After a journey of 28 days across 8 borders, Ahmad finally arrived in Malmö and turned himself into Migrationsverket (Swedish Migration Agency). Afterwards, he was allocated to a shelter in Flen, a town southeast of Stockholm, where he awaited his acceptance letter from KTH.
Ahmad’s story is not meant to inspire you in any way, it’s not meant to trigger you either. It’s not meant to normalize smuggling, it’s not meant to normalize war. It’s meant to neither idolize nor dehumanize refugees; it’s just meant to show you that they are not a different species.
Ahmad is not any different from the millions of refugees spread out across the world; quoting his own words, many are probably much smarter than him and possess much more potential. We live in a time where many companies, universities, and even governments are pushing for diversity, inclusion and intercultural exchanges are valued and celebrated; yet we still manage to exclude those who need to be included the most.
Upon being granted refugee status in Sweden, refugees are often introduced to a 2-year integration program. Which is not necessarily bad; it’s just not designed to empower. It provides you with the bare minimum of language and survival skills to make it through. Sounds fair, right? Sure.
Now put yourself in those shoes. You graduated as an engineer after studying for five years, you may even have a year or two of experience. Then suddenly, you’re expected to stagnate for two years. You’re expected to learn a few phrases in a foreign language - just enough to help you settle for a vocational job. And that’s where you stay - there’s no moving up.
The alternative to that is that, like Ahmad, you’re given the chance to enroll in a university, pursue - or continue pursuing - an education. Integrate in the meantime. Get to know the society around you, maybe even the language. Accustom yourself to the culture, to the traditions. Make friends, build your confidence. Build a solid ground for a career, a ground solid enough that you don’t feel forced into stagnation or reliance… a ground solid enough that you yourself become a contributor to society, you give more than you take.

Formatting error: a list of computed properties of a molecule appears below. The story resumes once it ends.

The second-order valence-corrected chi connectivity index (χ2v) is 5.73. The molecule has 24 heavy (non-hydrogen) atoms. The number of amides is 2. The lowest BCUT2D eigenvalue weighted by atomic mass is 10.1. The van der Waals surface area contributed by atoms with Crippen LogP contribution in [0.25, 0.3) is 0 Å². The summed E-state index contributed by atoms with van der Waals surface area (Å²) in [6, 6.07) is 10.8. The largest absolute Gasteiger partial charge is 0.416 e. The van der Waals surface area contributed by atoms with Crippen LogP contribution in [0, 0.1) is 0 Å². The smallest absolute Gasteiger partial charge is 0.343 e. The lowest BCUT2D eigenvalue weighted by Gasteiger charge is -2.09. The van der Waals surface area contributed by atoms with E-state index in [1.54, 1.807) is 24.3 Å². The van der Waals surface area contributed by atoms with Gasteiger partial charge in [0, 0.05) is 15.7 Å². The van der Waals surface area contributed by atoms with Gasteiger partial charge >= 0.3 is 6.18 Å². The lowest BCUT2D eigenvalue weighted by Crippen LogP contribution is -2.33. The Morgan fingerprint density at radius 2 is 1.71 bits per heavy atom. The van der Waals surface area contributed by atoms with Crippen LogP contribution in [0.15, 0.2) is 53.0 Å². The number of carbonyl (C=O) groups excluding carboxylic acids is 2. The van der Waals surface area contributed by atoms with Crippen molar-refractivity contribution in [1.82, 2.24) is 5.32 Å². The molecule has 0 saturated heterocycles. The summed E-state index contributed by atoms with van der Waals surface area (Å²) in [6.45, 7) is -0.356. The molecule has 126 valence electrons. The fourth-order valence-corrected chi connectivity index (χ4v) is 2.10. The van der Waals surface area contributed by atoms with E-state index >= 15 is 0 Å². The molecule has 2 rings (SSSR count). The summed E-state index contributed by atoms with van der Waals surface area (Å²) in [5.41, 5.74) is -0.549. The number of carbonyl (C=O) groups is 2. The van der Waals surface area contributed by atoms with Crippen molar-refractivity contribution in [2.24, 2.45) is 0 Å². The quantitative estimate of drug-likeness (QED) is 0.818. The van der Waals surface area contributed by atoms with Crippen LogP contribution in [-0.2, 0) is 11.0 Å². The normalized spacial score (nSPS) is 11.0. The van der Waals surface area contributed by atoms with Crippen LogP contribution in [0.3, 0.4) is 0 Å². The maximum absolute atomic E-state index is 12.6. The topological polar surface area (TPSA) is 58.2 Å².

What makes the story of Ahmad different has less to do with his luck, ambition, or perseverance; and much more to do with systematic support and opportunity. What helped Ahmad get to where he is today is not that he is immune to trauma; it’s that he received the support that he needed. The humanitarian scholarship that he received from “KTH Alumni” allowed him to move on with his education justly, and receive the support and the equipment he needed to match his colleagues. By receiving that kind of support, Ahmad was also able to integrate within Swedish student life sustainably - he made a lot of friends, tried out winter sports, got into skiing, and even found a job through THS Armada.
In every refugee camp, shelter, or integration program there is at least one young person who can be of great contribution to society; and it’s up to the systems we create whether they end up next to us in a classroom or on the streets.